Condemning Luther's Theses & Threatening the Reformer with Excommunication

Leo X, Pope (Giovanni de Medici) (1475-1521)

Bulla Decimi Leonis, contra errores Martini Lutheri, & sequacium.

Strasbourg: Johann Prüß the younger, 1520


Quarto: [22] ff. (including the final blank leaf.)


Bound in modern boards. A very good copy with some light staining and finger soiling. With Leo X's woodcut Papal arms on the title-page.

The rare second (of two) issues of Hutten's annotated edition of the Papal bull that condemned Luther and his theses, published only a few weeks after Schott's first printing, which appeared before 8 November 1520. 

"The Papal bull against Luther, executed in Rome on 15 June 1520, was brought to Germany by Johann Eck, accompanied by the Papal nuntiusAlexander. In it, 41 propositions from Luther's writings are declared heretical, his books condemned to the pyre, the author is given 60 days to recant. Hutten glossed the bull, sometimes with irony, other times with pathos, and had it republished with the Papal arms on the cover. He includes a preface [...] to the effect that the Pope wishes to strangle the newly fledged "truth" and German freedom. In a postscript to Leo X, Hutten warns the pope to keep his bull and not to trouble Luther and his followers" (cf. Benzing).

"Leo X's bull "Exsurge Domine" is the papal counter-manifesto to Luther’s Theses, and condemns in him the whole cause of the Protestant Reformation. Therein lies its historical significance. It was the last bull addressed to Latin Christendom as an undivided whole, and the first that was disobeyed by a large part of it. Instead of causing Luther and his friends to be burnt, it was burnt by Luther. It is an elaborate document, prepared with great care in the usual heavy, turgid, and tedious style of the curia. It breathes the genuine spirit of the papal hierarchy, and mingles the tones of priestly arrogance, concern for truth, abomination of heresy and schism, fatherly sorrow, and penal severity.

"The papal bull did not excommunicate Luther outright but rather condemned forty-one theses taken from Luther's writings as either 'heretical or scandalous or false, or offensive to pious ears, or dangerous to simple minds, or subversive of catholic truth.' Luther was asked to recant these errors within sixty days or face excommunication.

"In order to focus public attention on this condemnation of Luther's writings, the men in charge of the bull's publication saw to it that the offending books were ceremoniously burned. Luther retaliated by burning the papal bull outside the gates of Wittenberg on December 10, 1520, thus demonstrating that, since books are combustible, both sides could play that game. He then proceeded to defend the condemned propositions in two Latin and two German works…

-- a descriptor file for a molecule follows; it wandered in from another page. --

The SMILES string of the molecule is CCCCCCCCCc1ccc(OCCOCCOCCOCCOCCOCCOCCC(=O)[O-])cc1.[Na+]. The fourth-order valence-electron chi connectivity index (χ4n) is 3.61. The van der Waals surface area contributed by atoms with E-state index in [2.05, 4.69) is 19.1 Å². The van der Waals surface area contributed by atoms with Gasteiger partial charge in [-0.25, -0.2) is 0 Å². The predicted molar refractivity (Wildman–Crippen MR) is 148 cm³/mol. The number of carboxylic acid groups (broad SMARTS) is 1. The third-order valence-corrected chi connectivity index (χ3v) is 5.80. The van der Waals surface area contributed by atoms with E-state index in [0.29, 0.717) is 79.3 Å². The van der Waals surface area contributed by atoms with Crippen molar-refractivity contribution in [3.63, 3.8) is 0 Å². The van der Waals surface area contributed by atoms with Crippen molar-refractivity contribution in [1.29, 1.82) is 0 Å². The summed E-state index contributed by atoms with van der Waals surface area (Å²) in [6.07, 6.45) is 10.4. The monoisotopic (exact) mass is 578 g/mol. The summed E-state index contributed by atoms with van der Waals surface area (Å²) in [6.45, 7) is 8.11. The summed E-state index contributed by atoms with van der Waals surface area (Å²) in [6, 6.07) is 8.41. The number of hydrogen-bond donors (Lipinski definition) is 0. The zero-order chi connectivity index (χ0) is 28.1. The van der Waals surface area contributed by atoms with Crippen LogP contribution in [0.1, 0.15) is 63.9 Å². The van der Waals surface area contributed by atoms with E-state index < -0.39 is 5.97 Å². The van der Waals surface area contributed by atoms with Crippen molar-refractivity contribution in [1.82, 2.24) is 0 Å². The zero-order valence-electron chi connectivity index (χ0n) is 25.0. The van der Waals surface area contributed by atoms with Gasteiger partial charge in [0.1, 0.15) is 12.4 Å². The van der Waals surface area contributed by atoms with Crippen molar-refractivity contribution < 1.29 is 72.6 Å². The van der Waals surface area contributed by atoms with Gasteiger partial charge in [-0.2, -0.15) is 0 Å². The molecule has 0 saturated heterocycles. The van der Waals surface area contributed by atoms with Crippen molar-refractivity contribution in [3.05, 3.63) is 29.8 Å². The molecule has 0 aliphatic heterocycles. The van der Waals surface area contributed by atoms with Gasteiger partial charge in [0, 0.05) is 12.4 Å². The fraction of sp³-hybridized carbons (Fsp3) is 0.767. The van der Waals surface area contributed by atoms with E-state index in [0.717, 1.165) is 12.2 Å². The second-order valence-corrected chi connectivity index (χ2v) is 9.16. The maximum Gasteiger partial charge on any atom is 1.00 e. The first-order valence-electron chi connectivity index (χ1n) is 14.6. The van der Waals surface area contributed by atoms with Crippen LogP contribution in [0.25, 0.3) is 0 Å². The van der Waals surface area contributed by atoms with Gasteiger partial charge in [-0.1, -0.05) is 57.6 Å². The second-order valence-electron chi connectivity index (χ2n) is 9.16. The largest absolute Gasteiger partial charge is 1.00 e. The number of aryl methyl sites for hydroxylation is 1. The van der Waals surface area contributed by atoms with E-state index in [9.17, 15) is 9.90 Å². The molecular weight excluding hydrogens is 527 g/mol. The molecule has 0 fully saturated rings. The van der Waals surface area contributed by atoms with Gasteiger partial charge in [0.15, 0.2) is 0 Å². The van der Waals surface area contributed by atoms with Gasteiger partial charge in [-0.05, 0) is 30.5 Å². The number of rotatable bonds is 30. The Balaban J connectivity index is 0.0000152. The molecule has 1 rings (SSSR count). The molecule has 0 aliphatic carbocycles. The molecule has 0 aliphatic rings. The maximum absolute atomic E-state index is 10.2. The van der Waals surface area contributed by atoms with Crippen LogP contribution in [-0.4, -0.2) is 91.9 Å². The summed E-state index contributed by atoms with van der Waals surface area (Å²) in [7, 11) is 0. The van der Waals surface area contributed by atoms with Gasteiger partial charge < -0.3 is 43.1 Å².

"As far as Luther was concerned, the pope and his bull did not speak for the true church. Rather the bull made it plain that the men in Rome were 'tyrants' and their condemnation of obvious Christian truth would now reveal their tyranny to everyone. His response to the condemnation of his statement, 'Indulgences are a pious fraud practiced upon Christians; they are remissions of good works and belong to the things that are permitted but not necessary,' is very significant. He stated his willingness to recant this proposition, because he now considered it far too mild. Luther was now prepared to say, 'The indulgences are not a pious fraud, but an infernal, diabolical, antichristian fraud, larceny and robbery, whereby the Roman Nimrod and teacher of sin peddles sin and hell to the whole world and sucks and entices away everybody's money as the price of this unspeakable harm.

"As far as his conflict with Rome was concerned, Luther appeared to be utterly sure of himself. In fact, the violent opposition from the papacy became for him a vindication of the truth of his cause. […] And Luther made the source of his confidence very clear. He said, 'I am sure the Word of God is with me and not with them, for I have the Scriptures on my side and they have only their own doctrine. This gives me courage, so that the more they despise and persecute me, the less I fear them.'" (Forell, The Concordia edition of Luther’s Works, Vol. 32, pp. ix-xiv)

VD 16, K 276. Benzing (Hutten) 223. Kuczynski 1087. Böcking XXXII, 2. Pegg (Swiss) 4621. Benzing (Strasbourg) 962. Muller II, p. 237, no. 46. Ritter IV, 2095. Not in Pegg (Britain) or Knaake; not in Adams or BM-STC German.